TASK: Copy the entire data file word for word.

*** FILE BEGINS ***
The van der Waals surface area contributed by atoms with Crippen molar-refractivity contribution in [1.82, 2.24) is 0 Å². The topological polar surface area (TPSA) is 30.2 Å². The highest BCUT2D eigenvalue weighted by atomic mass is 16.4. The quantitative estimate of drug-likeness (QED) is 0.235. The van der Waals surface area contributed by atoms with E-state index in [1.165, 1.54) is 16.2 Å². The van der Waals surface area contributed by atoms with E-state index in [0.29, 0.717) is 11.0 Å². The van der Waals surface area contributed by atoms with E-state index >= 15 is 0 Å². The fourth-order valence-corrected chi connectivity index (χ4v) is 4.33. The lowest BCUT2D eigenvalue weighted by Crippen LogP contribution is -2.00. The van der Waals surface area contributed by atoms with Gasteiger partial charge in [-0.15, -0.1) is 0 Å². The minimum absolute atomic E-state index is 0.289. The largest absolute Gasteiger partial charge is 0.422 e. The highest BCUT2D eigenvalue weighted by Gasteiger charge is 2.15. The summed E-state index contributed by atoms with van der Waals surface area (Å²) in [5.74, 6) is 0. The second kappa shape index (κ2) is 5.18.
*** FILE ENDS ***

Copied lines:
The van der Waals surface area contributed by atoms with Crippen molar-refractivity contribution in [1.82, 2.24) is 0 Å². The topological polar surface area (TPSA) is 30.2 Å². The highest BCUT2D eigenvalue weighted by atomic mass is 16.4. The quantitative estimate of drug-likeness (QED) is 0.235. The van der Waals surface area contributed by atoms with E-state index in [1.165, 1.54) is 16.2 Å². The van der Waals surface area contributed by atoms with E-state index in [0.29, 0.717) is 11.0 Å². The van der Waals surface area contributed by atoms with E-state index >= 15 is 0 Å². The fourth-order valence-corrected chi connectivity index (χ4v) is 4.33. The lowest BCUT2D eigenvalue weighted by Crippen LogP contribution is -2.00. The van der Waals surface area contributed by atoms with Gasteiger partial charge in [-0.15, -0.1) is 0 Å². The minimum absolute atomic E-state index is 0.289. The largest absolute Gasteiger partial charge is 0.422 e. The highest BCUT2D eigenvalue weighted by Gasteiger charge is 2.15. The summed E-state index contributed by atoms with van der Waals surface area (Å²) in [5.74, 6) is 0. The second kappa shape index (κ2) is 5.18.